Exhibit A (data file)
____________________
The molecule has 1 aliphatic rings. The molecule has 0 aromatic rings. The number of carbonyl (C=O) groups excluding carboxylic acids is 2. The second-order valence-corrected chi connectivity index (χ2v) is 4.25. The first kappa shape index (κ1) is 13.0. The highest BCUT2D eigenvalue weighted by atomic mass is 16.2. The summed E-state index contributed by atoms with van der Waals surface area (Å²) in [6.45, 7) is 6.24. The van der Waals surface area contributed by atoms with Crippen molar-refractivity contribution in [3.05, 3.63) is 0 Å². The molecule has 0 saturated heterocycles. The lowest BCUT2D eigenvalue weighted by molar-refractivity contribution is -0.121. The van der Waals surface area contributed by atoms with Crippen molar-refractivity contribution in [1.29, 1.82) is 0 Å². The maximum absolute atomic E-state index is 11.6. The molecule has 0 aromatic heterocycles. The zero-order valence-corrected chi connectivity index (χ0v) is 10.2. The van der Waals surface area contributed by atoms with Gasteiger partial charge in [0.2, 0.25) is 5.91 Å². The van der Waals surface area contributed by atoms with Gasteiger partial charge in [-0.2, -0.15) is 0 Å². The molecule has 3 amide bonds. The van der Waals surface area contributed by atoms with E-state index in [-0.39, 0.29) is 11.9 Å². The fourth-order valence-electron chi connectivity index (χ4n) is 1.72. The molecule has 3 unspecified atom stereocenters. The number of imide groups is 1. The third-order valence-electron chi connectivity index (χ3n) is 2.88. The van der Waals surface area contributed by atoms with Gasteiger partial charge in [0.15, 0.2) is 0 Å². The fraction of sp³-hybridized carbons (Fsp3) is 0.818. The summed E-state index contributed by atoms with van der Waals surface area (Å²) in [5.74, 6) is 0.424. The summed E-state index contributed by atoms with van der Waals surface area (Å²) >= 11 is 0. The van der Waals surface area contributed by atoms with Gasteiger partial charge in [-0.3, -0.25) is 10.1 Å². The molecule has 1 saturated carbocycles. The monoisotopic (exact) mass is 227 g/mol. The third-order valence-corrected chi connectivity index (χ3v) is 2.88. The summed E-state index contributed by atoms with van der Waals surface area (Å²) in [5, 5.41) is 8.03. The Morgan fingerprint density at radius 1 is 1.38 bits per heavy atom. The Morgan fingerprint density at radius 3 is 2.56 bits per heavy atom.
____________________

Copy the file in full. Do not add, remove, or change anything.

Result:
The molecule has 1 aliphatic rings. The molecule has 0 aromatic rings. The number of carbonyl (C=O) groups excluding carboxylic acids is 2. The second-order valence-corrected chi connectivity index (χ2v) is 4.25. The first kappa shape index (κ1) is 13.0. The highest BCUT2D eigenvalue weighted by atomic mass is 16.2. The summed E-state index contributed by atoms with van der Waals surface area (Å²) in [6.45, 7) is 6.24. The van der Waals surface area contributed by atoms with Crippen molar-refractivity contribution in [3.05, 3.63) is 0 Å². The molecule has 0 saturated heterocycles. The lowest BCUT2D eigenvalue weighted by molar-refractivity contribution is -0.121. The van der Waals surface area contributed by atoms with Crippen molar-refractivity contribution in [1.29, 1.82) is 0 Å². The maximum absolute atomic E-state index is 11.6. The molecule has 0 aromatic heterocycles. The zero-order valence-corrected chi connectivity index (χ0v) is 10.2. The van der Waals surface area contributed by atoms with Gasteiger partial charge in [0.2, 0.25) is 5.91 Å². The van der Waals surface area contributed by atoms with Gasteiger partial charge in [-0.2, -0.15) is 0 Å². The molecule has 3 amide bonds. The van der Waals surface area contributed by atoms with E-state index in [-0.39, 0.29) is 11.9 Å². The fourth-order valence-electron chi connectivity index (χ4n) is 1.72. The molecule has 3 unspecified atom stereocenters. The number of imide groups is 1. The third-order valence-electron chi connectivity index (χ3n) is 2.88. The van der Waals surface area contributed by atoms with Gasteiger partial charge in [0.15, 0.2) is 0 Å². The fraction of sp³-hybridized carbons (Fsp3) is 0.818. The summed E-state index contributed by atoms with van der Waals surface area (Å²) in [5.74, 6) is 0.424. The summed E-state index contributed by atoms with van der Waals surface area (Å²) >= 11 is 0. The van der Waals surface area contributed by atoms with Gasteiger partial charge in [-0.3, -0.25) is 10.1 Å². The molecule has 1 saturated carbocycles. The monoisotopic (exact) mass is 227 g/mol. The third-order valence-corrected chi connectivity index (χ3v) is 2.88. The summed E-state index contributed by atoms with van der Waals surface area (Å²) in [5, 5.41) is 8.03. The Morgan fingerprint density at radius 1 is 1.38 bits per heavy atom. The Morgan fingerprint density at radius 3 is 2.56 bits per heavy atom.